The first period of the series starts in 1933 and finishes in 1936, the year of the civil war. In its original period, the series published 25 authors, accounting for 68 books (see list below). The authors who saw the most of their books translated in the series were Oppenheim (8), Martyn (7), Christie (6) and Van Dine (5). Christie published there in that period the following books, whose translated title remain close to the original (this was not always the case in French) as can be see here : Continue reading
Léon Groc (1882-1956), O Segredo da Praça Maldita (La Place maudite, Le Lynx, 1941), Lisboa, 1947
The International Circulation of Cultural Works operates like a magnetic field. Forces interact, currents drive materials in different directions, at different speed, in various magnitudes. Such effects can be observed in the reception of French Crime Fiction authors, between the 1930’s and 1960’s, in countries like Spain, Italy and Portugal. In these countries, a secular tradition of French cultural influence offered an outlet to a French production which was at this point in time experiencing a severe competition from the English and American markets. There had been a Golden Age in French language Crime Fiction too (Simenon, Steeman, Véry, Decrest, Boileau, Nord, Vindry and others…) but it was, in most countries, overshadowed by the success of English language Golden Age crime fiction. Even on the French literary field the successful import of the Detection Club authors created a tough competition for French authors in the thirties. After the war, the Noir vogue would even engineered a process of eviction of new, American or American sounding authors. Continue reading
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With thanks to Benoit Tadié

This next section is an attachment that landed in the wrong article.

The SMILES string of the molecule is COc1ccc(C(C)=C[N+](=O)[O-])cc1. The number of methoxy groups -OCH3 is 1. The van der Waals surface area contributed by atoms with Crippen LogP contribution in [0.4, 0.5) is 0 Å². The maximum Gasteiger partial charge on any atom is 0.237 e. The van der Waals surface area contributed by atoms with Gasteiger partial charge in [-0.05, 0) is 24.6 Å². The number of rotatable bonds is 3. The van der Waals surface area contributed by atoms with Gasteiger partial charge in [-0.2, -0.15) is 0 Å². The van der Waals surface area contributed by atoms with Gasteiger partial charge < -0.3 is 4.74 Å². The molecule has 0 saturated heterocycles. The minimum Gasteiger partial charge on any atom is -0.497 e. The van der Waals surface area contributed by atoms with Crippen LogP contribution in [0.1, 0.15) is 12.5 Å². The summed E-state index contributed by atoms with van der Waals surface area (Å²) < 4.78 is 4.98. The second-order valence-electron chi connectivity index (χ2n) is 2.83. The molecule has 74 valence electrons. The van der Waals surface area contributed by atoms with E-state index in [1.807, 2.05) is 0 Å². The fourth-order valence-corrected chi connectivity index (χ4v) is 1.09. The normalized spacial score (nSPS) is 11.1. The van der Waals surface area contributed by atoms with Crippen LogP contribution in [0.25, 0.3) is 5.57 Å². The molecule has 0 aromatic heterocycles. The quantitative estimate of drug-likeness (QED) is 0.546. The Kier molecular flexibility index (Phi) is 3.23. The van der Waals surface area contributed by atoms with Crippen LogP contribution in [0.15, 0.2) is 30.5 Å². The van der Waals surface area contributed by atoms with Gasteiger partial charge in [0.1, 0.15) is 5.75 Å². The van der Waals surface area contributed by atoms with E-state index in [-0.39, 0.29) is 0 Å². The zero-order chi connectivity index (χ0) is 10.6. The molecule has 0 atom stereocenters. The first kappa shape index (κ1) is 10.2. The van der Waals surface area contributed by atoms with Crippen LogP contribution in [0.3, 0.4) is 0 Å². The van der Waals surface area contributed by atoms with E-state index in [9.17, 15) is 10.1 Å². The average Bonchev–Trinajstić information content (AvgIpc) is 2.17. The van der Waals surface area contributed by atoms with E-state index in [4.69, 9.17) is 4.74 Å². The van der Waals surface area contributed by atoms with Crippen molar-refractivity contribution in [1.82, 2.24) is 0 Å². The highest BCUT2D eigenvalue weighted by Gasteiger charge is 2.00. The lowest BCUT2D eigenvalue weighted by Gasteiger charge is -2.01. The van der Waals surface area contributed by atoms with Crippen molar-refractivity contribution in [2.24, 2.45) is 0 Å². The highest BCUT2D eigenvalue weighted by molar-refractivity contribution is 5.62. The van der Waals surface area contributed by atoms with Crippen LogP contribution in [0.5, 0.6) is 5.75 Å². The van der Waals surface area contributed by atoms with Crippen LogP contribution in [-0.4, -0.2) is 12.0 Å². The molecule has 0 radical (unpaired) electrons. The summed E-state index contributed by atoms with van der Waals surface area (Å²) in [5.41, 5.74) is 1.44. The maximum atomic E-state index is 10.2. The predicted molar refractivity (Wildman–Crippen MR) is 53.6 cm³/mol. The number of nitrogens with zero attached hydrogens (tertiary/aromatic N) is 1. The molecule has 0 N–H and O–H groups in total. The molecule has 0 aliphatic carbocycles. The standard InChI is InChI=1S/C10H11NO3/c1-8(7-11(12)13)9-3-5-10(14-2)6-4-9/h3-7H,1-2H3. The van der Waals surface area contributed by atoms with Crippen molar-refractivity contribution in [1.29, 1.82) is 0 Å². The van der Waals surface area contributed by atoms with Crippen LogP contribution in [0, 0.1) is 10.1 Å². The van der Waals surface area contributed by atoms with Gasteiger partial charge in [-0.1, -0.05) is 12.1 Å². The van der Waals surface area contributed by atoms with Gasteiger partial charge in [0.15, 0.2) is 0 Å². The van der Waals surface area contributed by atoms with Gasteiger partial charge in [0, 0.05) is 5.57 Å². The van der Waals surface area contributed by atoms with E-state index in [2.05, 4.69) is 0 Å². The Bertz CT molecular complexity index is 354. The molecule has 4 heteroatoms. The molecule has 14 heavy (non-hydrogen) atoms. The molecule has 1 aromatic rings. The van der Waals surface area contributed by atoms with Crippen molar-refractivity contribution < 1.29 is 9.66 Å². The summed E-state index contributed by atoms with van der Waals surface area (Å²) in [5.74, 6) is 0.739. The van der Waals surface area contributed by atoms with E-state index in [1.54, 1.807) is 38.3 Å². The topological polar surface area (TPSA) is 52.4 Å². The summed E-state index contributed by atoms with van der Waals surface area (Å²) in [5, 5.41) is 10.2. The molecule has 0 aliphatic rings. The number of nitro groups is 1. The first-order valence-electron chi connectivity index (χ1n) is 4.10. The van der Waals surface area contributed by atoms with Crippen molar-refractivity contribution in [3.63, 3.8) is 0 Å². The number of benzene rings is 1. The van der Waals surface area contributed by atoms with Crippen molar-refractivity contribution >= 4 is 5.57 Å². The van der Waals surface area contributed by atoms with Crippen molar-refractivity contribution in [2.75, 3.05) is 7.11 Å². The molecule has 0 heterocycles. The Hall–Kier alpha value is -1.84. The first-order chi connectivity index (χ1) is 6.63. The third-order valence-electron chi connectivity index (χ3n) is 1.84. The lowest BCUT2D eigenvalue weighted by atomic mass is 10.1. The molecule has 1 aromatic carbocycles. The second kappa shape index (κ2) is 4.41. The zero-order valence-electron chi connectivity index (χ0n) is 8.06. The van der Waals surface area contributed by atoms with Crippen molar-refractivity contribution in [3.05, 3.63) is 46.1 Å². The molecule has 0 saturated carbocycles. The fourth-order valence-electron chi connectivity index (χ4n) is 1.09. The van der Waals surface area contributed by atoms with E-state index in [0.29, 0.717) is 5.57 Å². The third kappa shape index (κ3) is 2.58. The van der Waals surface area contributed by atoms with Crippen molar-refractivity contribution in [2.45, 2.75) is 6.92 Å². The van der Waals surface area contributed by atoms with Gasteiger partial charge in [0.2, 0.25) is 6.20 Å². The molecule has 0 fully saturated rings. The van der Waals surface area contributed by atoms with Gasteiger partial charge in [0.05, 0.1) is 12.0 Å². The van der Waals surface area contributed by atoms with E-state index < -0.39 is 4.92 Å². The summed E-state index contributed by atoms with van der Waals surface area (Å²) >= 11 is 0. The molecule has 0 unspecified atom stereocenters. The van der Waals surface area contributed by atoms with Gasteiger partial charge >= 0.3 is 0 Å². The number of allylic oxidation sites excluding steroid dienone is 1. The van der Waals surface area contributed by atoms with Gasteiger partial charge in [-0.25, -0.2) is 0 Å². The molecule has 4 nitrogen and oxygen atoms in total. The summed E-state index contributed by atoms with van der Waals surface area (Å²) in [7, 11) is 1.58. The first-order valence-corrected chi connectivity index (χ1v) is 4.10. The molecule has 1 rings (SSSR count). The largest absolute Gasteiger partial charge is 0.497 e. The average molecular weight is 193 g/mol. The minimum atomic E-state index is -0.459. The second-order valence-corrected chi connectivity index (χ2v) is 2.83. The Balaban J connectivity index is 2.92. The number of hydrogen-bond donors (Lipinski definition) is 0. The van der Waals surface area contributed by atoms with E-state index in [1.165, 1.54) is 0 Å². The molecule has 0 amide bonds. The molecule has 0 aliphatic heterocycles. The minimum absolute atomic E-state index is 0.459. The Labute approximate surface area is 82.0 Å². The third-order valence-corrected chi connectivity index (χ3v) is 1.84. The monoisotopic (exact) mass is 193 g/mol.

The crime scene map is a feature commonly associated with 1920’s Crime Fiction. Detective novels of the Golden Age tended to favour the spatial representation of the mystery to be solved. The maps appended to the novels were data visualisations, as they presented the plot in one easy (and appealing) overview. Typically, a locked room mystery, or a secluded place mystery (remote manor, island, lighthouse…) could handily be mapped on one page. Such cartographic paratexts not only accompanied the novel, but often preceding it, they led into it. They were printed in the first pages of the volume, and at times on the cover itself, inviting the reader to a symbolic and cognitive journey. They helped visualize the information relevant to the solution of the case presented in the book. But at the same time, as they established a sense of location, they dematerialized it into a projection, and an abstraction. They became thus metaphors of the detective novel as an intellectual construct. Imaginary, simplified spaces, stages for schematic problems, disconnected from referential realities. This view was further corroborated by Chandler’s dichotomy, distinguishing between the realistic, gritty, hard-boiled genre, which he and Hammett represented, and the delicate, but ultimately insubstantial, de-realized Mystery genre incarnated by Christie, Carr, Sayers and co. Associated with golden age detective fiction, maps would then paradoxically seem, from this point of view too, to indicate less referential substance, rather than more. Continue reading